Lessons learned from a multibillion dollar fraud
In the latest article from the Journal of Accountancy dated August 22, 2018, Aaron Beam, the former CFO at HealthSouth discusses his tenure at the company and offers advice for professionals about fraud. Mr. Beam spent 3 months in prison for his role in the HealthSouth fraud. He explains that profit pressure was the driving force for the company to go public. Investors needed to see at least one profitable quarter so HealthSouth had to get "creative". Read more about the HealthSouth fraud here: https://www.nytimes.com/2004/01/21/business/healthsouth-audit-finds-as-much-as-4.6-billion-in-fraud.html.
Mr. Beam's personal involvement in the fraud scheme was fueled by his pride and excitement to be a part of such a fast growing company where his net worth kept increasing with his stock options, salary and bonuses which afforded him luxuries such as expensive cars, million dollar home and vacation properties, clothes, jewelry and many other luxuries. He was so caught up with his own personal wealth along with promises to Wall Street of growth and earnings that he could not stop. After serving 3 months in a maximum security prison for his involvement in the fraud, Beam emerged a better man. He was labeled a felon, had to pay restitution and on top of that he was unemployed. He discussed finding a job at a golf course mowing the lawns but after management discovered who he was, they fired him. He found himself back on the unemployment bench. It was there that his wife encouraged him to use his time and experience talking with companies about fraud. He began speaking at LSU to business students about fraud. In the interview with Neil Amato (Journal of Accountancy), he provided advice to universities and companies noting that while in school students should be prepared for unethical things. They should study companies that were involved in fraud such as Enron, Worldcom, and HealthSouth to understand the dynamics of what happened, know how to handle fraud and what to do if faced with an unethical issue. He also stated that companies should have a Corporate Compliance Officer, have ethics policies and provide mandatory ethics training to employees.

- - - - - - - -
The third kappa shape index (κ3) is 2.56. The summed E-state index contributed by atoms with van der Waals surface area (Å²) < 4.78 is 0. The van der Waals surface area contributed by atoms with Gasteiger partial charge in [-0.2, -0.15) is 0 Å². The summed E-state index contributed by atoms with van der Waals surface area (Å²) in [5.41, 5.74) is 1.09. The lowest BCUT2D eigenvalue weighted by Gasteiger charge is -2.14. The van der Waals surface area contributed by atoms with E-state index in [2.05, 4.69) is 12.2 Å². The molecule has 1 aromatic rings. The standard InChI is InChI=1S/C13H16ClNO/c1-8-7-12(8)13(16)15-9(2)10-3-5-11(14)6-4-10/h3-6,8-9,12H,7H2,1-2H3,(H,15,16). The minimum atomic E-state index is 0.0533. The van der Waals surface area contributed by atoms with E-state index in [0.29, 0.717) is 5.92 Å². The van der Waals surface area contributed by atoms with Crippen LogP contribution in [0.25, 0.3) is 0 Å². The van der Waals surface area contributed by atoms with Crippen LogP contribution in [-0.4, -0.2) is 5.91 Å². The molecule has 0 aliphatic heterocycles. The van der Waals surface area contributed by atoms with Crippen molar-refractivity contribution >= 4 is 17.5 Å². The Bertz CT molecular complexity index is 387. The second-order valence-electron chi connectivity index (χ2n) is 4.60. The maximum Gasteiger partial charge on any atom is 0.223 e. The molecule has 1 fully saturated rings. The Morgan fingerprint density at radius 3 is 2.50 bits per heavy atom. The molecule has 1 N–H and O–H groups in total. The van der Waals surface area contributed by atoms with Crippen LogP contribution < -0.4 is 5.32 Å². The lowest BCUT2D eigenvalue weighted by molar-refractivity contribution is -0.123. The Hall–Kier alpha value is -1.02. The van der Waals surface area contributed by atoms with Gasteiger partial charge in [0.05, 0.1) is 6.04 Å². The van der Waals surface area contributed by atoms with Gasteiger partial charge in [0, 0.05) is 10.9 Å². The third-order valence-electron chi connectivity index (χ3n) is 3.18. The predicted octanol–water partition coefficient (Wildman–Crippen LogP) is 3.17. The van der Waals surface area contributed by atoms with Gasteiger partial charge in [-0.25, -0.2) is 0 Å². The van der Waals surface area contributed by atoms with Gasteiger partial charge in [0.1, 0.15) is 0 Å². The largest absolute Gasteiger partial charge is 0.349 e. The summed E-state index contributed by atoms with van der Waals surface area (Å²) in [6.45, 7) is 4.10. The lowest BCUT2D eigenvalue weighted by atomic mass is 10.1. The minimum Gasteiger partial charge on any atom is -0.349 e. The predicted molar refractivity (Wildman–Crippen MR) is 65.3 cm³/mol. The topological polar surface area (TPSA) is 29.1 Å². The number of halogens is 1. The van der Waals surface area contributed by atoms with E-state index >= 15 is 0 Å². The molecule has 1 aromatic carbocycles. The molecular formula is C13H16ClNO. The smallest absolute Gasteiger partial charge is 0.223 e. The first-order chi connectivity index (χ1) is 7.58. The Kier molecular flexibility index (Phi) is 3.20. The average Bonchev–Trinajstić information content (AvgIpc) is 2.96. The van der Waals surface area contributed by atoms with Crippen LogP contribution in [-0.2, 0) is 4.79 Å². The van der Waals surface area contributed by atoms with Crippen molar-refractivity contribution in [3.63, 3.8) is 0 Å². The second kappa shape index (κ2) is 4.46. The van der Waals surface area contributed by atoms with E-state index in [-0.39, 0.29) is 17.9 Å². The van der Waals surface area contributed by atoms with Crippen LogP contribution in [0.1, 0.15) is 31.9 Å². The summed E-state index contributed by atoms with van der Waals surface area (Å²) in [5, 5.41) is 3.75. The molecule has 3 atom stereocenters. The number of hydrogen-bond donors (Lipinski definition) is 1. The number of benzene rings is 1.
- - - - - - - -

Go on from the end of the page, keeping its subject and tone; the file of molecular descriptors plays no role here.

In his parting words in the interview he said that a CFO has to realize that his job is to communicate with the public, management and everybody the true financial condition of the company in order to build trust. You want people to invest in your company and buy your products because they trust you and your numbers. Don't succumb to the pressure to fudging the numbers because in the long run you will lose trust of the public. You might win in the short run but in the long run you're not going to succeed.
Journal of Accountancy. Lessons learned from a multibillion dollar fraud. Hosted by Neil Amato. August 22, 2018. https://www.journalofaccountancy.com/podcast/healthsouth-fraud-lessons-learned.html?utm_source=mnl:cpald&utm_medium=email&utm_campaign=23Aug2018